Hammett reads Hurricanes riot act
May 7, 2013
Conrad Smith has been ruled out of the Cheetahs match with concussion © Getty Images
Hurricanes coach Mark Hammett has let rip at his players in unprecedented fashion after their thrashing at the hands of the Bulls and is demanding better on South Africa's highveld this week.
The Hurricane's 48-14 loss at Pretoria on Sunday (NZT) was heaviest for eight years, prompting Hammett to read the riot act during their video review session ahead of Saturday's match against the Cheetahs in Bloemfontein.
"The first 20 minutes was hard work for everyone to look through. It was well below the standard we expect of this team," third-year coach Hammett said. "It was a pretty honest and tough review to go through and it would be fair to say that it's the most animated I've been since I've been at the Hurricanes."
Only twice have the Hurricanes been beaten by more: A 60-7 loss to the Blues in 2002 and 47-7 loss to the Crusaders in a 2005 semi-final.
Their tactic of spreading the ball deep inside their own territory backfired in Pretoria, gifting the Bulls two intercept tries. However, it was the set piece work and the team's inability to retain possession that most annoyed Hammett as they sunk to a fifth loss from 10 matches.
Several young players making their debut at the daunting Loftus Versfeld had "blank faces" at times, Hammett said, and will be better for the experience. He expected improvement against a Cheetahs side ranked five spots higher in sixth place.
The hosts have experienced their best start to a season, winning seven of 10 games. They are coming off the bye without standout flanker Pieter Labuschagne due to his elbow injury.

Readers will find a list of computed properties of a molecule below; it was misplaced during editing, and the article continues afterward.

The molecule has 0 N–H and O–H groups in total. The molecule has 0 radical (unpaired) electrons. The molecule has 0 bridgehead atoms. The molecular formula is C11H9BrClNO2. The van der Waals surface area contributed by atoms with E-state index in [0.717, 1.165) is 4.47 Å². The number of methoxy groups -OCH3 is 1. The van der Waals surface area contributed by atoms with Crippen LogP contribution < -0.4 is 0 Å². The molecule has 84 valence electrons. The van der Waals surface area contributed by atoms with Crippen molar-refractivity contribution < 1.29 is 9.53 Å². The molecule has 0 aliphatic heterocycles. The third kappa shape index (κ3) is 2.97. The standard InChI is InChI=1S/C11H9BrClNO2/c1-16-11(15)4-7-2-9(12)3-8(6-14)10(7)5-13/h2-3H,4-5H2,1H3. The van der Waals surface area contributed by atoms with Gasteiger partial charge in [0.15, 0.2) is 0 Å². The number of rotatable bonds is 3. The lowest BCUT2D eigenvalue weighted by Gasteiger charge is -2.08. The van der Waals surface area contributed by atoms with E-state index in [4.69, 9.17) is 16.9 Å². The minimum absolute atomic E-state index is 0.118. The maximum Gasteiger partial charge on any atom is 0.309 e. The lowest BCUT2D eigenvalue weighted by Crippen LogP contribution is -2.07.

Hammett said captain Conrad Smith was playing a key role in strategy this week, having been ruled out with concussion. Smith had decided to continue his recovery under the eye of the team doctor rather than return home.
"Conrad's the captain of the Hurricanes and he's very well respected," Hammett said. "Obviously there's going to be a new player filling his No.13 jersey and what better way to help that person than having the best centre in the world helping out."
"The thirst for knowledge has seen coaches break away from the confines of rugby and look to America." Tom Hamilton on the two-way learning process
On Saturday, New Zealand face the USA in a match that has been 40 years in the making. Tom Hamilton finds the atmosphere building in Chicago
Most modern rugby players will not know the name Ray Williams but they should be eternally grateful to him, writes John Taylor
With the All Blacks playing the USA Eagles this weekend, Craig Dowd says rugby is ready to make a professional breakthrough Stateside